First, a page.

{[ promptMessage ]}

Bookmark it

{[ promptMessage ]}

Review_session

Review_session - Lecture 1 Long-run patterns of growth...

Info iconThis preview shows pages 1–4. Sign up to view the full content.

View Full Document Right Arrow Icon
Lecture 1: Long-run patterns of growth worldwide Most countries experienced substantial growth from 1870-2000. In US, income per capita was 9 times higher in 2000 than it was in 1870, reflecting a steady growth rate of 2% per year. A set of now-rich countries (US, other Europe, Japan) converged on the world economic leader (UK). But, these now-rich countries diverged from the rest of the world. Signs of convergence/divergence Q/P Time Rich Poor 1. Divergence: Rich country grows faster than poor country. 2. In other words, slope of GDP-time relationship is larger for rich country than for poor country. 3. In other words, gap between GDP-time lines for rich and poor country grow over time. 4. In other words, ratio of GDP between rich/poor countries grows over time. 1 GDP Rich/ GDP poor Divergence Convergence Time
Background image of page 1

Info iconThis preview has intentionally blurred sections. Sign up to view the full version.

View Full Document Right Arrow Icon
Data availability matters 1870 1960 1990 Ratio: Richest 17/poor with data 2.4 4.2 4.5 Ratio: Richest/poorest 8.7 38.5 45.2 Ratio of GDP per capita in rich/poor countries •Case 1: Rich start out 2.5 times richer; become 4.5 times richer. Gap doubles. ( Divergence ) • Case 2: Richest starts out 9 times richer; becomes 45 times richer. Gap widens by factor of five. ( Divergence, big time ) Lecture 2: Growth accounting in the United States, 1840-2000 Production functions: Q = A · L α · K 1- α Efficiency = Output per unit input Labor productivity = Q/L How many shoes per worker in the factory? Total Factor Productivity (TFP) = Q/ L α · K 1- α How many shoes per unit of labor AND capital in the factory? For same capital and labor stock, economy with higher “A” can produce more output.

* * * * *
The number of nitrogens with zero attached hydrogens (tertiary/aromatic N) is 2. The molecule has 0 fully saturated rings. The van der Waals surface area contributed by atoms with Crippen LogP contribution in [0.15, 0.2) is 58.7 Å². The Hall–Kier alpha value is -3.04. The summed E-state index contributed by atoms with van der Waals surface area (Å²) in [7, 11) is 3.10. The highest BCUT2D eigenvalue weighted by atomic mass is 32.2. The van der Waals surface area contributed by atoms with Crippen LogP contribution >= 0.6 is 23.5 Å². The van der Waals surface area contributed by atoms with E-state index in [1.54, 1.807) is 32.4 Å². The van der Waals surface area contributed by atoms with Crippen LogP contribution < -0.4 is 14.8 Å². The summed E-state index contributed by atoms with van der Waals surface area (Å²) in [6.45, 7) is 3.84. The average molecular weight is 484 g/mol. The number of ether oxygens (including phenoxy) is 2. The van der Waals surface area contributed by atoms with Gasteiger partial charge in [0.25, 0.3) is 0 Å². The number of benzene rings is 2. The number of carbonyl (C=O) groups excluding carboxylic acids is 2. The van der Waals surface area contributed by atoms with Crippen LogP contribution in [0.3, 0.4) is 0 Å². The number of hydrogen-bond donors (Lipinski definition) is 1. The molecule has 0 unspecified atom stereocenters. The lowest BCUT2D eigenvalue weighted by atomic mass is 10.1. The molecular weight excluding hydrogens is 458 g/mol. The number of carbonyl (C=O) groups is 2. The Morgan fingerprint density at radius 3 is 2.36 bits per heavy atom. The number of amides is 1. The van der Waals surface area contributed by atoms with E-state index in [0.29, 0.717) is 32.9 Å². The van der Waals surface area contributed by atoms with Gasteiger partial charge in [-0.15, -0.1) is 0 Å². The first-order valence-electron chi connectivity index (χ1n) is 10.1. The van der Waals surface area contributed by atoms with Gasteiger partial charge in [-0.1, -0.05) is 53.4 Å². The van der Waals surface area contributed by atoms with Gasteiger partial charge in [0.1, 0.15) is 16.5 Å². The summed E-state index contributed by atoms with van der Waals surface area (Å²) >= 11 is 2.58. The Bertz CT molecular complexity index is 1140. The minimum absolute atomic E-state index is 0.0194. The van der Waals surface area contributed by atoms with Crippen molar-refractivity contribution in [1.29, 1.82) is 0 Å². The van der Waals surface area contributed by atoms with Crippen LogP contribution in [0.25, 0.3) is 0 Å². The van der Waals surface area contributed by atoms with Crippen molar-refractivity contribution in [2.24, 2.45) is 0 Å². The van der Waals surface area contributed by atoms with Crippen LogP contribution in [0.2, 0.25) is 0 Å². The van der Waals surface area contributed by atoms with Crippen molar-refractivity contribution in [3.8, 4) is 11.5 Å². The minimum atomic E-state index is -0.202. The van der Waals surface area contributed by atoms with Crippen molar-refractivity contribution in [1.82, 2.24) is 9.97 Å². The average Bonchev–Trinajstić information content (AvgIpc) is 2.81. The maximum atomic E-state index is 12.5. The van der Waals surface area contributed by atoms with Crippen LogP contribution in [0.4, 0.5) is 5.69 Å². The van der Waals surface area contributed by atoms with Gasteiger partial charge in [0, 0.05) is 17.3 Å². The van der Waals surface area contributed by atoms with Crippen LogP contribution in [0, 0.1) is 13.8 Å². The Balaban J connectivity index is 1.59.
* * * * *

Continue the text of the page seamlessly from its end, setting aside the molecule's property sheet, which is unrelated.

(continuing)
Background image of page 2
Decomposing growth Δ Q = Δ A + αΔ L + (1- α ) Δ K Q A L K • CONCEPTUAL MEANING (*) : Mechanically, there are only two ways to increase output: (a) Increase inputs (labor, capital) or (b) develop a more efficient production process. • WORKING WITH THE EQUATION (*) : If you have information on the growth rates of Q, L and K and you know the factor proportions ( α ), you can back out an implied growth rate for A. You can determine the share of total growth due to factor accumulation versus efficiency. DERIVING THE EQUATION : (1) Q = A · L α · K 1- α (2) log Q = log A + α log L + (1- α ) log K (3) Take derivative with respect to time dQ = dA + α dL + (1- α ) dK Q A L K Two eras of growth (1) 1840-1900 α =0.68; β =0.19; γ =0.13 (2) 1900-1960 α =0.71; β =0.23; γ =0.06 Givens . (1) Q 3.98 3.12 . (2) L 2.77 1.58 . (3) K 5.40 2.63 . (4) T 2.93 1.25 Derived .
Background image of page 3

Info iconThis preview has intentionally blurred sections. Sign up to view the full version.

View Full Document Right Arrow Icon
Image of page 4
This is the end of the preview. Sign up to access the rest of the document.

{[ snackBarMessage ]}